Vicki: Blockchain is a technology that’s decentralized. And what it does is record-keeping over a number of computers across a network that’s on a chain. So think of it as one transaction being recorded many times. And it results in an immutable copy. That is the concept of the decentralized computing.

Ayesha: Why is blockchain important? Why are we all talking about blockchain? How’s it going to impact business and society?

Vicki: Blockchain is really important because it is the network that underlies Web 3.0. So when you think about the first generation of the internet, you think of the Internet Explorer, and if you happen to be my age, you think of Windows 95 and Netscape. And then you had the evolution, with the birth of the iPhone, into 2.0 and applications such as Meta and Google and Apple.

And what is starting to emerge is Web 3.0, and 3.0 is the next generation of the internet. It’s really, really early days. And the computer science that Web 3.0 is built on is blockchain, and it’s blockchain networks.

Ayesha: And so, in terms of looking at those shifts, what are the things we should be looking out for, and where does cryptocurrency fit into all of this?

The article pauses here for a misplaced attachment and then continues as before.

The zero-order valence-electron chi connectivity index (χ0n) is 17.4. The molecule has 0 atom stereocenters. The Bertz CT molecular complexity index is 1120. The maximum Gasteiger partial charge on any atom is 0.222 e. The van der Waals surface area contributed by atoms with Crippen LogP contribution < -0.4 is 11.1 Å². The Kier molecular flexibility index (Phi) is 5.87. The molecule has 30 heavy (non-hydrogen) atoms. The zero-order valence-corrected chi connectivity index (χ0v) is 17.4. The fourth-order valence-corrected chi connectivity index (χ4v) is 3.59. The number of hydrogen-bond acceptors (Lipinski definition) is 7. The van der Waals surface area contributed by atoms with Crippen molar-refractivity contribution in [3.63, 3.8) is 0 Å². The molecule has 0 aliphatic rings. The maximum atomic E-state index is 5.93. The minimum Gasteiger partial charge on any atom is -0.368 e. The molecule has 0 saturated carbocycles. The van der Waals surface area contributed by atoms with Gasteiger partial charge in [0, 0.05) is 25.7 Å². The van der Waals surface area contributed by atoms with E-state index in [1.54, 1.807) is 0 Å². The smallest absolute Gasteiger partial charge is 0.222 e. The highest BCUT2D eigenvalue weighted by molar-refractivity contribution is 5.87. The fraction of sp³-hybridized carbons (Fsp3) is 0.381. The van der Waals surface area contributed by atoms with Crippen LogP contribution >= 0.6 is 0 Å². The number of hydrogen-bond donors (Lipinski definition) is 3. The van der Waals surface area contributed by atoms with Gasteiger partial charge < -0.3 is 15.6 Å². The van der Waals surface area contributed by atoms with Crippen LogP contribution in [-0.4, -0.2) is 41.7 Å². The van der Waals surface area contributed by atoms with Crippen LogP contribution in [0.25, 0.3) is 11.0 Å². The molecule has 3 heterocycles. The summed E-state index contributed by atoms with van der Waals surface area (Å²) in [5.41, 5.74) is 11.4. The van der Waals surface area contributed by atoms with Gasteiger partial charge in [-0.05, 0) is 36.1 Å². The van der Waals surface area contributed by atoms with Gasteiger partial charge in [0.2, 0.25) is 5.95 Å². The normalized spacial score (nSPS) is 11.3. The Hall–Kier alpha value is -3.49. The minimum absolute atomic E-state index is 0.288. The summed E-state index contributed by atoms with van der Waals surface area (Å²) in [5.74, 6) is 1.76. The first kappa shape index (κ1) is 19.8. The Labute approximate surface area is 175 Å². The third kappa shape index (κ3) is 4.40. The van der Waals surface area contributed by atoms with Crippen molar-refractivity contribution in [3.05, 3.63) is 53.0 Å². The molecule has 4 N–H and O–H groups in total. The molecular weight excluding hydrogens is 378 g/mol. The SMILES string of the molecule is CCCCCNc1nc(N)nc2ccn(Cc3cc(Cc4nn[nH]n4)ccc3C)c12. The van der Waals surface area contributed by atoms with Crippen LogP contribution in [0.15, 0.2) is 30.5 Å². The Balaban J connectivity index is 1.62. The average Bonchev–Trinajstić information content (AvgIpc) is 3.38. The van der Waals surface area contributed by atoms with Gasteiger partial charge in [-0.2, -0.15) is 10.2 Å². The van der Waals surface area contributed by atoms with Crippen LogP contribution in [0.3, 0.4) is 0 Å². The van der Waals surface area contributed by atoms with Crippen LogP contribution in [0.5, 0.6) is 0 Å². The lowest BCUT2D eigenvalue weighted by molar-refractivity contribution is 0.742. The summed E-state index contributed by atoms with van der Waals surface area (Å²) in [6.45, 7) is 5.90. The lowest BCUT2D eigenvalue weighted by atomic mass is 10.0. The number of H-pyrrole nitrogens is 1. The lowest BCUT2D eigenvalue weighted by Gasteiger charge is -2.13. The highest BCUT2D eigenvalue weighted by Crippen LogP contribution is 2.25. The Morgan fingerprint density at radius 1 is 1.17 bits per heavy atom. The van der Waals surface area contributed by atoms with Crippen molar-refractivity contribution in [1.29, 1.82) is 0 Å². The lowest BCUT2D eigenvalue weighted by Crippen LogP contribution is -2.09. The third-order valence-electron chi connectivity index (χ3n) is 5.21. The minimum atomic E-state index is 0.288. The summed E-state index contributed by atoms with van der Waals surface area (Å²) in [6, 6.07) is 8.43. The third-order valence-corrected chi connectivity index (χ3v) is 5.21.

Who is buying cryptocurrency?

Vicki: So, if you look at the shifts that are going to come with 3.0, what is important is introducing the concept of ownership and moving data ownership from being in the network to the human.

Ayesha: And so, Vicki, who are the types of people who are doing this, who are buying cryptocurrency and using it right now? And is it expensive?

Vicki: Right. Well, it’s not cheap. But you can buy it fractionally. So you don’t have to buy one bitcoin or one eth, because they are quite expensive. But who is buying it? The trends are being led by what I consider two ends of the spectrum. You have kids and Gen Z folks buying it throughout the world. This is a generation that has stayed home now from school for the last two-plus years. And they are really proliferating this space through gaming and being able to buy their merch on their games, and they use bitcoin and other cryptos to do that.